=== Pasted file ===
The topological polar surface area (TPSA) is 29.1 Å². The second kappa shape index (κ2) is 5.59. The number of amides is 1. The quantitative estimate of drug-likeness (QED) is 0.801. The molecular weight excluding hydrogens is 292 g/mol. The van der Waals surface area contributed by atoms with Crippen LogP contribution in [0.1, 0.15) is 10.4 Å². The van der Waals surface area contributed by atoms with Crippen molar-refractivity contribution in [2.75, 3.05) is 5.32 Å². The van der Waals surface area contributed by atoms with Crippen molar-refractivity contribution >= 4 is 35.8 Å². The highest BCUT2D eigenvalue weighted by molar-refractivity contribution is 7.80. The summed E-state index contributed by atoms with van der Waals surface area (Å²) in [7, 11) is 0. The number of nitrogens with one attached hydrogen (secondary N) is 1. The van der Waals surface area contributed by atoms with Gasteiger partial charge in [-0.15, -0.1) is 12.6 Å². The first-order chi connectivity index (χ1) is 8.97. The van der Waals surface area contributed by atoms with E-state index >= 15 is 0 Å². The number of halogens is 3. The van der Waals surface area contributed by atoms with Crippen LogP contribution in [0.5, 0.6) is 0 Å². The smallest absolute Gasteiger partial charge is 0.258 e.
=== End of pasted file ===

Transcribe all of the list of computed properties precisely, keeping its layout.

The topological polar surface area (TPSA) is 29.1 Å². The second kappa shape index (κ2) is 5.59. The number of amides is 1. The quantitative estimate of drug-likeness (QED) is 0.801. The molecular weight excluding hydrogens is 292 g/mol. The van der Waals surface area contributed by atoms with Crippen LogP contribution in [0.1, 0.15) is 10.4 Å². The van der Waals surface area contributed by atoms with Crippen molar-refractivity contribution in [2.75, 3.05) is 5.32 Å². The van der Waals surface area contributed by atoms with Crippen molar-refractivity contribution >= 4 is 35.8 Å². The highest BCUT2D eigenvalue weighted by molar-refractivity contribution is 7.80. The summed E-state index contributed by atoms with van der Waals surface area (Å²) in [7, 11) is 0. The number of nitrogens with one attached hydrogen (secondary N) is 1. The van der Waals surface area contributed by atoms with Gasteiger partial charge in [-0.15, -0.1) is 12.6 Å². The first-order chi connectivity index (χ1) is 8.97. The van der Waals surface area contributed by atoms with E-state index >= 15 is 0 Å². The number of halogens is 3. The van der Waals surface area contributed by atoms with Crippen LogP contribution in [0.5, 0.6) is 0 Å². The smallest absolute Gasteiger partial charge is 0.258 e.